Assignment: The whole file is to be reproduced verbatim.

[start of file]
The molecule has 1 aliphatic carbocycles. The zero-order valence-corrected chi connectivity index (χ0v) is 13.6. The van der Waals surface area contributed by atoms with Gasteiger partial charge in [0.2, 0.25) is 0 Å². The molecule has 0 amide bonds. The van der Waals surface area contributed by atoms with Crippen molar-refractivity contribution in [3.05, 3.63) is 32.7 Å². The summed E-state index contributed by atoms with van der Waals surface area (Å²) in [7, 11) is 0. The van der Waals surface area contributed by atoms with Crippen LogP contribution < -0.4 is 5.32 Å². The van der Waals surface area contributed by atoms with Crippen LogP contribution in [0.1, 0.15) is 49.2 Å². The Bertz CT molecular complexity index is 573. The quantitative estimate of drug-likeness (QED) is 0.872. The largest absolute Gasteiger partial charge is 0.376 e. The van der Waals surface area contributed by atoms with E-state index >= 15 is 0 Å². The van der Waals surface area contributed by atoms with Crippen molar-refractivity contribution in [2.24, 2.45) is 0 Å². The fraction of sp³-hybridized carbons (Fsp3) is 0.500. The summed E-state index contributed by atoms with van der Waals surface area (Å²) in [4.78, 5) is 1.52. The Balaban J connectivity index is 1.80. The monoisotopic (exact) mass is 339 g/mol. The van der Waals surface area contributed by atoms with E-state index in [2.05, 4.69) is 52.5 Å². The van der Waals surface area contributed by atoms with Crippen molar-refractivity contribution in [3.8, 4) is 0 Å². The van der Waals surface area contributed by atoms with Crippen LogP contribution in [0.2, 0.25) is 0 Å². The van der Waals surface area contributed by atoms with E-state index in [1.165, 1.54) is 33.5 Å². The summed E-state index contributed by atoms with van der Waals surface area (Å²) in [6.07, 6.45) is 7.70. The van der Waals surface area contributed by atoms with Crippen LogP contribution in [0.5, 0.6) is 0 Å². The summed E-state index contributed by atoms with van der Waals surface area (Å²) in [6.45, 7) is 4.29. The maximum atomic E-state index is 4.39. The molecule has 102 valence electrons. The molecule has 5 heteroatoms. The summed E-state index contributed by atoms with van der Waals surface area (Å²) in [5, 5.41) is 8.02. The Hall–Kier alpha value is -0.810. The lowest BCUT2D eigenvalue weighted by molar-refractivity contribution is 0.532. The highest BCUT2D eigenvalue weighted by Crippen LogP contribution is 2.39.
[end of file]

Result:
The molecule has 1 aliphatic carbocycles. The zero-order valence-corrected chi connectivity index (χ0v) is 13.6. The van der Waals surface area contributed by atoms with Gasteiger partial charge in [0.2, 0.25) is 0 Å². The molecule has 0 amide bonds. The van der Waals surface area contributed by atoms with Crippen molar-refractivity contribution in [3.05, 3.63) is 32.7 Å². The summed E-state index contributed by atoms with van der Waals surface area (Å²) in [7, 11) is 0. The van der Waals surface area contributed by atoms with Crippen LogP contribution < -0.4 is 5.32 Å². The van der Waals surface area contributed by atoms with Crippen LogP contribution in [0.1, 0.15) is 49.2 Å². The Bertz CT molecular complexity index is 573. The quantitative estimate of drug-likeness (QED) is 0.872. The largest absolute Gasteiger partial charge is 0.376 e. The van der Waals surface area contributed by atoms with E-state index >= 15 is 0 Å². The van der Waals surface area contributed by atoms with Crippen molar-refractivity contribution in [2.24, 2.45) is 0 Å². The fraction of sp³-hybridized carbons (Fsp3) is 0.500. The summed E-state index contributed by atoms with van der Waals surface area (Å²) in [4.78, 5) is 1.52. The Balaban J connectivity index is 1.80. The monoisotopic (exact) mass is 339 g/mol. The van der Waals surface area contributed by atoms with E-state index in [2.05, 4.69) is 52.5 Å². The van der Waals surface area contributed by atoms with Crippen molar-refractivity contribution in [3.8, 4) is 0 Å². The van der Waals surface area contributed by atoms with Crippen LogP contribution in [0.2, 0.25) is 0 Å². The van der Waals surface area contributed by atoms with E-state index in [1.165, 1.54) is 33.5 Å². The summed E-state index contributed by atoms with van der Waals surface area (Å²) in [6.07, 6.45) is 7.70. The van der Waals surface area contributed by atoms with Crippen LogP contribution in [0.5, 0.6) is 0 Å². The summed E-state index contributed by atoms with van der Waals surface area (Å²) in [6.45, 7) is 4.29. The maximum atomic E-state index is 4.39. The molecule has 102 valence electrons. The molecule has 5 heteroatoms. The summed E-state index contributed by atoms with van der Waals surface area (Å²) in [5, 5.41) is 8.02. The Hall–Kier alpha value is -0.810. The lowest BCUT2D eigenvalue weighted by molar-refractivity contribution is 0.532. The highest BCUT2D eigenvalue weighted by Crippen LogP contribution is 2.39.